Coke Byte Review: Tastes like a sweeter and smokier Coke.

Coke’s New Pixel-Flavored Soda Tastes Like A Sweeter And Smokier Cola

Not what you’d expect.

Originally Published: 
Courtesy of Coca-Cola

In Elite Daily's series Chef's Kiss, we taste the latest food and drink trends to help you figure out which ones you definitely don’t want to sleep on. In this piece, we taste Coca-Cola’s Zero Byte.

Coca-Cola stepped into the digital realm to extract the taste of pixels for its second flavor Creation: Zero Sugar Byte. The new soda is meant to taste like “powering up a game,” according to the brand. Very mysterious. Naturally, I was curious to decode the cryptic flavor profile. In this Coca-Cola Zero Byte review, I crack open the new drink and spill all the tasting notes you can expect if you get your hands on this extremely limited-edition soda yourself.

If you’re not familiar with Coke’s latest venture beyond flavors like cherry and vanilla, let me fill you in. Coca-Cola Creations was launched in February 2022 to bring in new collaborations and ideas, like the space-inspired berry-flavored Coca-Cola Starlight complete with an AR concert from singer Ava Max. The limited-time offerings will have you testing your taste buds as the company tries to bring abstract flavors to life. Back to Byte. I got an early taste of the soda, and upon first look, the metallic purple packaging of the slim 12.5-ounce can looks sleek and modern with a trippy graphic and Coca-Cola’s iconic logo in pixel form. The zero sugar, zero calorie cola is labeled as “pixel flavored,” which keeps the element of mystery going until you actually pop it open.

Coca-Cola Zero Byte Review & Taste

A quick whiff of the drink gives off the signature Coca-Cola scent, although slightly fainter than OG Coke. Similarly, the color is also a tinge lighter and more transparent than the Coca-Cola you know.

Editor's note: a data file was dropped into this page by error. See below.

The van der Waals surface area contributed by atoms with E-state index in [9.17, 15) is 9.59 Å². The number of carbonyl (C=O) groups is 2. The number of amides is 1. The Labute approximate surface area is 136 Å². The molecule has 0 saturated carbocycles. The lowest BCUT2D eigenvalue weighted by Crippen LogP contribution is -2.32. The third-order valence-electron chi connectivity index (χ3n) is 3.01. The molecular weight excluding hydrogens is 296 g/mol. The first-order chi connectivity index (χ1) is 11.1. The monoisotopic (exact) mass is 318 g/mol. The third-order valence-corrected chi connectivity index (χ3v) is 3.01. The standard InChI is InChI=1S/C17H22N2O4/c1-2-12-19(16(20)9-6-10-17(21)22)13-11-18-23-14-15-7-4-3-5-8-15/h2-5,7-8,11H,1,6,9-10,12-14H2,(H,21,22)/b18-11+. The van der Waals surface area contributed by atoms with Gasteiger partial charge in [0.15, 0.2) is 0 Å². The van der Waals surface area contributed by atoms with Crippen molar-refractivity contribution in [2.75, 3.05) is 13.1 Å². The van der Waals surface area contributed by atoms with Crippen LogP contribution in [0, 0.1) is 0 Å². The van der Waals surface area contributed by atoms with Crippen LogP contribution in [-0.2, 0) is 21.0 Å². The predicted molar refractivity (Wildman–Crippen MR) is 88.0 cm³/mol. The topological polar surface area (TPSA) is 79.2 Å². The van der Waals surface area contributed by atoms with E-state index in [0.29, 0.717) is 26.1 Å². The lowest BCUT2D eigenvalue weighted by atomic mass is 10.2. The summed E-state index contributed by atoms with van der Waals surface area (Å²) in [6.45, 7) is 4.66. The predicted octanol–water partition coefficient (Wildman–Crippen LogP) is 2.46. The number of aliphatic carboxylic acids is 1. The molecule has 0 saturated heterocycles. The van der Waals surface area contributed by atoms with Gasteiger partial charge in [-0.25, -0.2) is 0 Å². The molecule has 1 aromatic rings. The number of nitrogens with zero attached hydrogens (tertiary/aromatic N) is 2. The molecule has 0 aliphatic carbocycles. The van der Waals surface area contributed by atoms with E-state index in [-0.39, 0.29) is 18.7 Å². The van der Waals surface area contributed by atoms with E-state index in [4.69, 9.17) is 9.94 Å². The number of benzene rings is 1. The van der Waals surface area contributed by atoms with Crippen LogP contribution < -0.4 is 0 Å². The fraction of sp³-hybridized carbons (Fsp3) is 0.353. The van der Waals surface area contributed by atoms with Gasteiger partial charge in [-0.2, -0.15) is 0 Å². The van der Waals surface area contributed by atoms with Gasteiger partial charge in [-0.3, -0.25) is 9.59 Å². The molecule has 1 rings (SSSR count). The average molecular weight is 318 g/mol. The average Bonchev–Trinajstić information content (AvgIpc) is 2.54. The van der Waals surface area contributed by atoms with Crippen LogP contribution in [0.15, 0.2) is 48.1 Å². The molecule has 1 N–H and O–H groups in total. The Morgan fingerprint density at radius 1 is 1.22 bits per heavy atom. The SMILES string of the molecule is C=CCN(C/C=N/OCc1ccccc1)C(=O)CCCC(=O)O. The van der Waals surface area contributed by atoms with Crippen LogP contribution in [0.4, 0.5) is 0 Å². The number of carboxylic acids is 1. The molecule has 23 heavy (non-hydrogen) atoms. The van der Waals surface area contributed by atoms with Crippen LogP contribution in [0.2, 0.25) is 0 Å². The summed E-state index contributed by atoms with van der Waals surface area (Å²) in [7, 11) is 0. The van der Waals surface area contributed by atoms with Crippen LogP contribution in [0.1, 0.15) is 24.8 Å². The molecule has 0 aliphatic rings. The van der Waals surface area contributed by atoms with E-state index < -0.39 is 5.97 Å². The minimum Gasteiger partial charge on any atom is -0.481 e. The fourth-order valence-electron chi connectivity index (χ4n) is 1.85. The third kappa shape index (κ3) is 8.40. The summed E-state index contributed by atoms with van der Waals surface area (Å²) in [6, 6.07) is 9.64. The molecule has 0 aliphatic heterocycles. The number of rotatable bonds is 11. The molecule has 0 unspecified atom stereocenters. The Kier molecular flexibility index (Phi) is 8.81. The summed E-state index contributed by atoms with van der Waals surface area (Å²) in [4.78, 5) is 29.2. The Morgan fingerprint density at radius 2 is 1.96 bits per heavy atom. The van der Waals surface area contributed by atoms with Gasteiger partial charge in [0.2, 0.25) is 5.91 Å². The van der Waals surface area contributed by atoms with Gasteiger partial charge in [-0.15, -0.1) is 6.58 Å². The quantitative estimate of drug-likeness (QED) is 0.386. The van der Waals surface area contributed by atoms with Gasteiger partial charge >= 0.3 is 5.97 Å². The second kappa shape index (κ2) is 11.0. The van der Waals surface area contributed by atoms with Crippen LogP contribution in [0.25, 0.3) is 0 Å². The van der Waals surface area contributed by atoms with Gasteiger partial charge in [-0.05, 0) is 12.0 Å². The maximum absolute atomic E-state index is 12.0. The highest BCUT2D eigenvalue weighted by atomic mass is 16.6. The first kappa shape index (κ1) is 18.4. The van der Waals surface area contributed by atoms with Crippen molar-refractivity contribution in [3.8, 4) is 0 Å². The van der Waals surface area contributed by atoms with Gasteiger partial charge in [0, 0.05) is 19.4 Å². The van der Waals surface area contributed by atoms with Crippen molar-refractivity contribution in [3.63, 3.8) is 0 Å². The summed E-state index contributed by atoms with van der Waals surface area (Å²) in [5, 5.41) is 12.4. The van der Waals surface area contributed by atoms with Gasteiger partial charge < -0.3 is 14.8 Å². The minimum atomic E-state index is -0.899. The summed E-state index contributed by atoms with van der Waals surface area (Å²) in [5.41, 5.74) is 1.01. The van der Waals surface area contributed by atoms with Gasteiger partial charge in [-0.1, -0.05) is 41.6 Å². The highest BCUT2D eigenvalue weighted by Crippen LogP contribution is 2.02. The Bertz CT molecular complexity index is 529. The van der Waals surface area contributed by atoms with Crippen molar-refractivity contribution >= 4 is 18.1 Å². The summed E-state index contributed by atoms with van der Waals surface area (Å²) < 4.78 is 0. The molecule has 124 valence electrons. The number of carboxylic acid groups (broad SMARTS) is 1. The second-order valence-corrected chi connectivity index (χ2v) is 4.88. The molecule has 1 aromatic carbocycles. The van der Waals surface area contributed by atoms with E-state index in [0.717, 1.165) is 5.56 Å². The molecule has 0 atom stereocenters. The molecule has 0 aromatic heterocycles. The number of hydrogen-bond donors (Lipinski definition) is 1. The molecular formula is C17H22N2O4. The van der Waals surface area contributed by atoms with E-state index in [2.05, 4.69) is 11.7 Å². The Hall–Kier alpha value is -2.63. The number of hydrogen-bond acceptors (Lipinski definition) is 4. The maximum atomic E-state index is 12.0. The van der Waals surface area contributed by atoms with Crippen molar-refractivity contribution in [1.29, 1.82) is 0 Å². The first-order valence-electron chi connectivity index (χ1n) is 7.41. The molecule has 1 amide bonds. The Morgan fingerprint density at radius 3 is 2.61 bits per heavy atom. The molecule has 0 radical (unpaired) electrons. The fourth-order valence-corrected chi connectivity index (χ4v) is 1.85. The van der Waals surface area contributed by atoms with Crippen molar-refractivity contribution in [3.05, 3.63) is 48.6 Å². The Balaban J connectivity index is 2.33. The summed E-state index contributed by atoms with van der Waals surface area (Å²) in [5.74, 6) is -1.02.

On the first sip, the taste is completely opposite from what the initial look implies. The sweetness is immediately overpowering — I imagine it’s a similar intensity to how it would feel if I was being attacked by the enemy in a video game. Once you get past the sugary factor, it actually tastes pretty smooth.

There isn’t an immediately recognizable flavor, but it slowly surfaces in the aftertaste. After several sips, it’s noticeably a bit bitter in the way that angostura bitters are. It reminds me of herbs and spices. Now, you might think those flavors aren’t fit for soda, but it surely balances the sweetness.

The fizziness carries the crisp and refreshing feeling of a Coke, as you’d expect. I chilled the drink in the fridge, as it feels wrong to be drinking room temperature soda. As I tried to nail down the flavor profile, I realized that the flavor is toasty, not in a warm way, but in the way that the crust of a good wood-fired pizza is charred and smoky.

So, the question remains, what do pixels taste like? According to Techopedia, “pixels are the basic building blocks of a digital image or display and are created using geometric coordinates.” They’re made up of varying intensities of the RGB color spectrum — red, green, and blue — which combine to create the overall color of the pixel. So, does Coke Byte taste like a pixel? You could interpret the sweet, herbal, and smoky flavors of the soda coming together to create the full picture as the “pixel” of it all. I don’t think this would be a flavor I’d put on my regular rotation, but I’d be down to crack open a can while firing up a video game.

If you’re curious about the flavor of pixels, you can buy Coca-Cola Zero Byte exclusively on the Creations hub online on May 2. The “portal” will allow you to purchase two-packs that cost around $15, not including shipping in the United States. The soda previously launched in Latin America on April 4, and it will launch in China on May 23.

Don’t be camping on this one, because only 25,000 cans will be sold.

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